French President Francois Hollande vowed to combat anti-Semitism at an annual dinner held by the French Jewish community on Monday, but a key Muslim leader boycotted the event after it was noted that Muslims are taking part in anti-Semitic violence.
Dalil Boubakeur, rector of the Great Mosque of Paris, chose to skip the dinner after Jewish community leader Roger Cukierman said young Muslims are to a great extent behind anti-Semitic violence, reports AFP.
Cukierman, head of the CRIF council of Jewish organizations, made clear in his comments he was talking about a "very small minority" of Muslims; his comments came after a Muslim terrorist in Paris last month murdered four Jews in a kosher supermarket.
However, Boubakeur was evidently enraged at the comment and chose not to attend the event against anti-Semitism.
Cukierman said he "deeply regretted" Boubakeur's absence from the dinner, adding: "Jews and Muslims are all in the same boat and I hope that contact will swiftly be reestablished."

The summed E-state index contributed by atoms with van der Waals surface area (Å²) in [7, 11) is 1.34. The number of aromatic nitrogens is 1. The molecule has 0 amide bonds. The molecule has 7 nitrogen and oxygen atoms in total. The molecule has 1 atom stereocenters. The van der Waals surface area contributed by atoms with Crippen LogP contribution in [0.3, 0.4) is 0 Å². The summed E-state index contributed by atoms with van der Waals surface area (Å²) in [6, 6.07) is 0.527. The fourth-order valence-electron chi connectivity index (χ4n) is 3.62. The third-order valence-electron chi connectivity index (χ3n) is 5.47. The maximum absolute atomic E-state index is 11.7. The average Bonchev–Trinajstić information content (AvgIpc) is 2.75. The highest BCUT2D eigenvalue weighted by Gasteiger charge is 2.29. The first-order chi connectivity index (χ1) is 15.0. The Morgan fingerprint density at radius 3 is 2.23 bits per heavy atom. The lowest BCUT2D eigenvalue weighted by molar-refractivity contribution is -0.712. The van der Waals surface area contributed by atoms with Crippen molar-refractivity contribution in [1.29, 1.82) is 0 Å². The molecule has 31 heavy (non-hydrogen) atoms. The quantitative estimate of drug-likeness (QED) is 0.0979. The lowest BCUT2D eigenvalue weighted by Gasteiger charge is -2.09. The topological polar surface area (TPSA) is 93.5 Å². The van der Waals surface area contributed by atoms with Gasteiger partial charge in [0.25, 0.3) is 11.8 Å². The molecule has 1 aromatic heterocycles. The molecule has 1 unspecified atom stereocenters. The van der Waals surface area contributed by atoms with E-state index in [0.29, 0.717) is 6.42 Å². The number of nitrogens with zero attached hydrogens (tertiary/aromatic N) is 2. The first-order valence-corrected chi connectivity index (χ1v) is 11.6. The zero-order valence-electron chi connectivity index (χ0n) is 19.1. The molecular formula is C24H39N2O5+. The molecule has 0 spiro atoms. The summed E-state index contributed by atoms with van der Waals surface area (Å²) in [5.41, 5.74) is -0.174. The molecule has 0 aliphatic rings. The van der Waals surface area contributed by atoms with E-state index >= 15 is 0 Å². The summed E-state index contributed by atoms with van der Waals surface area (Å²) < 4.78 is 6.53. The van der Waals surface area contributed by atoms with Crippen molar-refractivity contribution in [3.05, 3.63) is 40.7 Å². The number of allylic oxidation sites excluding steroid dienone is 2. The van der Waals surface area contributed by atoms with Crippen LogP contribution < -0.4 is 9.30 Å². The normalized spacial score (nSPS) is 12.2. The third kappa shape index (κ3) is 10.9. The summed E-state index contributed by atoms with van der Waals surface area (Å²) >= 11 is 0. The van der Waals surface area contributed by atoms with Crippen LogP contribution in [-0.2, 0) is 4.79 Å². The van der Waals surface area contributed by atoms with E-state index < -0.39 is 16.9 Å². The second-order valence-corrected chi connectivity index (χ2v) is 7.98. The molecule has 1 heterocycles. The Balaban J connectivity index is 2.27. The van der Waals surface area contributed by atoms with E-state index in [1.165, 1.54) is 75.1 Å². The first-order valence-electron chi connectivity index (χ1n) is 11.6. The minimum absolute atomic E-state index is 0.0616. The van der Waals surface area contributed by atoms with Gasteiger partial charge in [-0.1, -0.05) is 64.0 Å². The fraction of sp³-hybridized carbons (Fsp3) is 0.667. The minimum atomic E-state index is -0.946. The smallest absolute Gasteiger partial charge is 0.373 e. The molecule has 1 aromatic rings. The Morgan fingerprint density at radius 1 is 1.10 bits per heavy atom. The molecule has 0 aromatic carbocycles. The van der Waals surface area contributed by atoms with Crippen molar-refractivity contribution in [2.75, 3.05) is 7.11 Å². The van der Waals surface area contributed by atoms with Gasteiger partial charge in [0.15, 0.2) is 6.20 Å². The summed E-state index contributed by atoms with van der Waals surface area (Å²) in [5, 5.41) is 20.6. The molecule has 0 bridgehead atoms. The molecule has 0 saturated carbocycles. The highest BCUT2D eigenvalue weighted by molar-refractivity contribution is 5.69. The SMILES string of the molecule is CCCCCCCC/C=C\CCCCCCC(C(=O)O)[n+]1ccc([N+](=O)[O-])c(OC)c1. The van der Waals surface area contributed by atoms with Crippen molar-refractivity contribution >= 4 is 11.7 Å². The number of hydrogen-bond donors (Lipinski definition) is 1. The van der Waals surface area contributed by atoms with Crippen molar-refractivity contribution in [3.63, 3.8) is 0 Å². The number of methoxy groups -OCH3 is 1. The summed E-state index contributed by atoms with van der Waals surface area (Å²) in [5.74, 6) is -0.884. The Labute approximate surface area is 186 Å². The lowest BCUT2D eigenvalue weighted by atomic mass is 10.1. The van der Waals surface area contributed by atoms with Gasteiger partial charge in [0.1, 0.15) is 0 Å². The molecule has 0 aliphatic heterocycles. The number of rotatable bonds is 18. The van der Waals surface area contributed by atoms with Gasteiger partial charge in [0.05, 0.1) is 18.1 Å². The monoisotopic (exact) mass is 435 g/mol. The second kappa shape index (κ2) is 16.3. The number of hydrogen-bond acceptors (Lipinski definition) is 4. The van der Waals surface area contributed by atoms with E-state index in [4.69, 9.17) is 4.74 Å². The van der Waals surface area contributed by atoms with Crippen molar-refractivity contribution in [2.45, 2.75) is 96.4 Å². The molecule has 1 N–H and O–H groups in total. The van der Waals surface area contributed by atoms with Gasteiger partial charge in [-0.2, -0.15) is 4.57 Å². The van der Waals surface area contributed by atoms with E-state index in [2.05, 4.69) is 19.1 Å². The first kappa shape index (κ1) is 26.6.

Since January's terror attacks at the Charlie Hebdo magazine and the kosher supermarket, in which a total of 17 people were killed, soldiers and police have been deployed outside France's synagogues and Jewish schools.
Last month, the country's main Jewish group said the number of anti-Semitic acts doubled in France during 2014, with acts involving physical violence leading the increase.
The attacks in Paris were mimicked this month in Copenhagen, where two people were shot dead in attacks on a cultural center and a synagogue, with the attack on the synagogue coming on Shabbat during a Bar Mitzvah ceremony.
In response to the attack, Muslims in Norway held a "ring of peace" around the only Oslo synagogue in a symbol of solidarity with the Jewish population.
However, Ali Chishti, one of the key organizers of the peace event, was found to have a past of spouting anti-Semitic conspiracy theories, blaming the Jews for the 9/11 attacks and the Mumbai attacks in 2008